Facebook COO Sheryl Sandberg: Unconscious bias is hindering professional women, and more leaders need to start talking about it

Sheryl Sandberg
Current trainings on unconscious bias often fall short because they don’t push managers to have tough conversations on prejudice, Facebook COO Sheryl Sandberg said. Lino Mirgeler/picture alliance via Getty Images
  • Insider spoke with Facebook COO Sheryl Sandberg for International Women’s Day.
  • She said leaders need to be more intentional about addressing the impacts of unconscious bias, specifically for women.
  • Sandberg created an interactive program for managers to talk about bias.
  • Visit the Business section of Insider for more stories.

For International Women’s Day, Sheryl Sandberg – COO of Facebook and founder of the gender equity nonprofit LeanIn – has a very specific message for leaders looking to elevate women.

“We all need to do better,” Sandberg told Insider.

There’s no denying the injustice between who’s able to climb the corporate ladder and who’s trapped on its lowest rung.

For every 100 men promoted into a managerial role between 2019 and 2020, only 85 women were promoted, according to 2020 research by McKinsey and LeanIn. That gap was even larger for women of color. Only 58 Black women and 71 Latinas were promoted.

One main factor holding women back is unconscious bias, Sandberg said, and more leaders need to have uncomfortable conversations about it.

Through and not around

Unconscious bias often manifests in microaggressions – which are characterized by unintentional expressions of racism – sexism, and other prejudices. A 2019 survey of some 1,000 workers by Glassdoor found that at least 60% of workers have experienced or witnessed this type of discrimination in the workplace.

“Saying ‘There’s bias.’ That doesn’t do it. That’s not enough. We have to be specific, even though that’s where the hard conversations come up,” the COO said.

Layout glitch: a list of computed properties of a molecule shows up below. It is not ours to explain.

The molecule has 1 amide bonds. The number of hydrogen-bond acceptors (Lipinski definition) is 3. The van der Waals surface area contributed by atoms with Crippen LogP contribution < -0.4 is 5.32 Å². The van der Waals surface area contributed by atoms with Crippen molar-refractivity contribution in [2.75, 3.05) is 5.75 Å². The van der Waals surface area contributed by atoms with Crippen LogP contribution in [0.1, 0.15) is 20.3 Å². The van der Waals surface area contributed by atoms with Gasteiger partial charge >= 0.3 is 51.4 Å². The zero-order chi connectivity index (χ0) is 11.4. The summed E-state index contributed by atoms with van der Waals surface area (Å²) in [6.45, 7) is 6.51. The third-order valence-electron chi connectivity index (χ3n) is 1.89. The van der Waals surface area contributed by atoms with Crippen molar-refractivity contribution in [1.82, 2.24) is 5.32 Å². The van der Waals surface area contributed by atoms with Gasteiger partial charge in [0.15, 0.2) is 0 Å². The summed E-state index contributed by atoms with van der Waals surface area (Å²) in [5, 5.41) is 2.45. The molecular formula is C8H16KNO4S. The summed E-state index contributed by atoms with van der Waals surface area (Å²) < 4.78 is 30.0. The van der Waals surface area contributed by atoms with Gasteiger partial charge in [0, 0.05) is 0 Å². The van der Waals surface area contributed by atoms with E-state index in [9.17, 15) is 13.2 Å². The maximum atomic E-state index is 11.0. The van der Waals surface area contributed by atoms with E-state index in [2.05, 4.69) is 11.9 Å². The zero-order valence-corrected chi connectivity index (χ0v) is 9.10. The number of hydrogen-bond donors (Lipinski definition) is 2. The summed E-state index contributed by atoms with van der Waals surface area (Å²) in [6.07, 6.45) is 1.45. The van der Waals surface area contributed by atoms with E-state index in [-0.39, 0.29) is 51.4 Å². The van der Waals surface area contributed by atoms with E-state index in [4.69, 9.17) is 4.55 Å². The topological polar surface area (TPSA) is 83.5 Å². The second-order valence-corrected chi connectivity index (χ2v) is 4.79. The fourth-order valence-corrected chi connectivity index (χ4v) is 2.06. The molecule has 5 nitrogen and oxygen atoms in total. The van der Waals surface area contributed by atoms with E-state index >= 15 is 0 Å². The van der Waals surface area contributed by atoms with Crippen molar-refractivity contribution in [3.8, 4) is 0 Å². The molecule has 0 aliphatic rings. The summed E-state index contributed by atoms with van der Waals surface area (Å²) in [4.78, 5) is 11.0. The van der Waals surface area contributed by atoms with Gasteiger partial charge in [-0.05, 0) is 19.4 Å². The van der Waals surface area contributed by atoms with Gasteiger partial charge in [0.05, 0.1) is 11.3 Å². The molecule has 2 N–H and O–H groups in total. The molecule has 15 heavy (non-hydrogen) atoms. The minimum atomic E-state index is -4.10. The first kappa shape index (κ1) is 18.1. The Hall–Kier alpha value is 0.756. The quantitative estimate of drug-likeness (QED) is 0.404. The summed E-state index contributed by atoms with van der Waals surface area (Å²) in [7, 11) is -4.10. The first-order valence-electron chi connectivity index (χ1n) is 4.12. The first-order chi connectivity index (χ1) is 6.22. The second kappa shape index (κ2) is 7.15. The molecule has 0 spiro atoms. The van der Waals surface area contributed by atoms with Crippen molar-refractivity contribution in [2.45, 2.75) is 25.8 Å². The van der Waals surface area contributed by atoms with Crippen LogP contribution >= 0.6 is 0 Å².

In the aftermath of George Floyd’s murder, many companies made unconscious bias training mandatory for employees and managers, diversity and inclusion experts told Insider. But often, those trainings are one-time presentations that aren’t interactive.

That type of training is insufficient, Sandberg said.

“People want to talk about bias, but they’re afraid to talk about what the actual biases are. They’re afraid to say things out loud,” she added.

These false biases include such stereotypes as men being smarter than women, labeling Black women as “bossy,” and perceiving Latinas as “emotional,” she said.

Sandberg’s nonprofit created an interactive program called “50 Ways to Fight Bias” to help managers have more of these conversations. Prompts from the interactive highlight the biases women, especially women of color, experience in the workplace.

Leaders from Amazon, Airbnb, PayPal, and Walmart have already participated in the program. Over 1,000 other companies are signed up.

According to a survey by LeanIn, 95% of participants said they are more committed to taking action when they see bias, and 96% of managers said they feel more equipped to discuss challenging bias with their teams.

“We’re trying to bring unconscious bias to life,” Sandberg said.